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  • Writer's pictureAlan D. Feller, Esq.

Who Makes Decisions for Me If I Can’t?

The power of the individual is an idea that remains central to all of us. Relying on others is often portrayed as a weakness in character. A full life will have peaks and valleys that need to be navigated. A support system built on the people who care about you can and should be relied upon. This is not weakness. It is how a family survives life’s most difficult challenges.

In those moments where your physical or mental health is compromised decisions will be made without your direct input. We may not be able to plan for a specific medical emergency, but we can choose the people we would like directing our health care and ensuring our finances are properly managed.

A Health Care Proxy is the person who makes health care decisions when we are unable to. A signed Health Care Proxy form witnessed by two people allows someone of your choosing to consent to medical procedures, handle discharges and placement as well as access any and all relevant medical information.

Power of Attorney forms, whether the New York Statutory Short Form or Bank-specific forms authorize individuals that you select to handle your finances, obtain statements, assist with asset transfers and protection for estate and long-term health care purposes.

Health Care Proxy and Power of Attorney forms allow you to decide who you want to make decisions on your behalf should an illness or accident occur. This type of planning is wholly within your control. In the absence of these completed documents, New York State has a set of laws designed to appoint decisionmakers and guardians to make decisions that involve healthcare and finances. In 2010, New York established the Family Healthcare Decisions Act which allows for a surrogate healthcare decisionmaker to be appointed with the order of priority being: 1. Guardian, 2. Spouse, 3. Adult Child, 4. Parent, 5. Sibling, 6. Close Friend. Article 81 Guardianships may be brought by an interested party seeking to become Guardian of the Person and/or the Property. The issue is that you may not want this person to be in charge of your affairs. In this case your loss of control would include the physical or mental limitations you are experiencing plus having the wrong person looking out for your interests.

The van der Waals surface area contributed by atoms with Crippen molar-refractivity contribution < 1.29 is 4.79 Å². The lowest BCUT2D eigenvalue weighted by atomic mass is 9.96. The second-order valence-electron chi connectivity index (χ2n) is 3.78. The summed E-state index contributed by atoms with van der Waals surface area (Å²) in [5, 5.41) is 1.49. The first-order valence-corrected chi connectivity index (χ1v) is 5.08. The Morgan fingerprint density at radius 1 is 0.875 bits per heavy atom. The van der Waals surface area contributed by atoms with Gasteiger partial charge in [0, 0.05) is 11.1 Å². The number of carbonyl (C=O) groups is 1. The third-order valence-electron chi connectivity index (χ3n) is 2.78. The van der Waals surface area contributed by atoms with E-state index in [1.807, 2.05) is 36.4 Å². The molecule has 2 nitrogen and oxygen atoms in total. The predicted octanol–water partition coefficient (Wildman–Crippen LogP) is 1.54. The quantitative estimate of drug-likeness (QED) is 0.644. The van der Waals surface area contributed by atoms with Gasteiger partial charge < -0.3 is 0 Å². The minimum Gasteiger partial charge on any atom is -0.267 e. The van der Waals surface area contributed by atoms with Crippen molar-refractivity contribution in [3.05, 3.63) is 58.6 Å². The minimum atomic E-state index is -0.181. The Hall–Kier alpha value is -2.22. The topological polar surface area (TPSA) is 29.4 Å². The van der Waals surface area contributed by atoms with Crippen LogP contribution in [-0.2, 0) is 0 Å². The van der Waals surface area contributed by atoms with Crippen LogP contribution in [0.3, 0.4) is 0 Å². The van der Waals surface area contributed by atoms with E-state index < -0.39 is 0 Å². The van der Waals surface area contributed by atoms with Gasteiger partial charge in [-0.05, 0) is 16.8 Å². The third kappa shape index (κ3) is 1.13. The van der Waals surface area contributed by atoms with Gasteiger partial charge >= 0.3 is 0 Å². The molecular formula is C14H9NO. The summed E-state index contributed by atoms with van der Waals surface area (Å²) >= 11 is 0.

Even if a support system is not as robust as one would like, a combination of family and friends may be brought together to establish a workable plan. The maintenance of relationships can be arduous at times and some people in our lives may bring more stress than comfort, but going it alone can be especially difficult as we age. Leaving things to chance is not a recipe for success when you are at your most vulnerable.

Reach out to the professionals at Sloan and Feller today for more information on planning options.



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